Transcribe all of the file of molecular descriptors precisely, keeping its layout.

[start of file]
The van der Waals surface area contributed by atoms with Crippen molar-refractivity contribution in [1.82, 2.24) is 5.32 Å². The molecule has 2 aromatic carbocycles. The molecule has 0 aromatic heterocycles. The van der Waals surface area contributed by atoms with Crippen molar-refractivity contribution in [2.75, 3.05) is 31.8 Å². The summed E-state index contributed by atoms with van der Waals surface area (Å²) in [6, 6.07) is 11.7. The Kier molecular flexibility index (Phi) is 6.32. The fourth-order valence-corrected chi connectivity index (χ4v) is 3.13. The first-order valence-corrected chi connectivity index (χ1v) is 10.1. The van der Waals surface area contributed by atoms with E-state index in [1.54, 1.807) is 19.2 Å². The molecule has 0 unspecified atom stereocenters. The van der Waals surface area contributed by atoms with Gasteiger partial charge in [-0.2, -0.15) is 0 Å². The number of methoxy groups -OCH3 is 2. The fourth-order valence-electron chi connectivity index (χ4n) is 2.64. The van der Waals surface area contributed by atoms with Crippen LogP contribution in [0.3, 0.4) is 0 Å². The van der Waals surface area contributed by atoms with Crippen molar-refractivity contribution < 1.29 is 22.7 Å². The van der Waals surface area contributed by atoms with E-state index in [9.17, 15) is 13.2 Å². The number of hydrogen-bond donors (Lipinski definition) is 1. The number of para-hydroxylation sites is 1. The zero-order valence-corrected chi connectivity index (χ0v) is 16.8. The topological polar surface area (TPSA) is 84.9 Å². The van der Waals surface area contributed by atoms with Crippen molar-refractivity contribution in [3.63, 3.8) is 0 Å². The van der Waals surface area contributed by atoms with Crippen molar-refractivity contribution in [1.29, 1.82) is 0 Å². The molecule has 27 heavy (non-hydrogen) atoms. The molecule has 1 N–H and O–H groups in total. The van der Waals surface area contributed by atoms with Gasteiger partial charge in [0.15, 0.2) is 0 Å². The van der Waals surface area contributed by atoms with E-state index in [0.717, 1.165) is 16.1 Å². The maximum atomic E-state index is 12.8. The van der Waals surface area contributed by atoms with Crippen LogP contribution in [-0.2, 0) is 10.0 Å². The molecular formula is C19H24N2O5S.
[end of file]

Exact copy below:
The van der Waals surface area contributed by atoms with Crippen molar-refractivity contribution in [1.82, 2.24) is 5.32 Å². The molecule has 2 aromatic carbocycles. The molecule has 0 aromatic heterocycles. The van der Waals surface area contributed by atoms with Crippen molar-refractivity contribution in [2.75, 3.05) is 31.8 Å². The summed E-state index contributed by atoms with van der Waals surface area (Å²) in [6, 6.07) is 11.7. The Kier molecular flexibility index (Phi) is 6.32. The fourth-order valence-corrected chi connectivity index (χ4v) is 3.13. The first-order valence-corrected chi connectivity index (χ1v) is 10.1. The van der Waals surface area contributed by atoms with E-state index in [1.54, 1.807) is 19.2 Å². The molecule has 0 unspecified atom stereocenters. The van der Waals surface area contributed by atoms with Gasteiger partial charge in [-0.2, -0.15) is 0 Å². The number of methoxy groups -OCH3 is 2. The fourth-order valence-electron chi connectivity index (χ4n) is 2.64. The van der Waals surface area contributed by atoms with Crippen LogP contribution in [0.3, 0.4) is 0 Å². The van der Waals surface area contributed by atoms with Crippen molar-refractivity contribution < 1.29 is 22.7 Å². The van der Waals surface area contributed by atoms with E-state index in [9.17, 15) is 13.2 Å². The number of hydrogen-bond donors (Lipinski definition) is 1. The number of para-hydroxylation sites is 1. The zero-order valence-corrected chi connectivity index (χ0v) is 16.8. The topological polar surface area (TPSA) is 84.9 Å². The van der Waals surface area contributed by atoms with Crippen molar-refractivity contribution in [3.63, 3.8) is 0 Å². The van der Waals surface area contributed by atoms with Crippen molar-refractivity contribution in [1.29, 1.82) is 0 Å². The molecule has 27 heavy (non-hydrogen) atoms. The molecule has 1 N–H and O–H groups in total. The van der Waals surface area contributed by atoms with Gasteiger partial charge in [0.15, 0.2) is 0 Å². The van der Waals surface area contributed by atoms with E-state index in [0.717, 1.165) is 16.1 Å². The maximum atomic E-state index is 12.8. The van der Waals surface area contributed by atoms with Crippen LogP contribution in [-0.2, 0) is 10.0 Å². The molecular formula is C19H24N2O5S.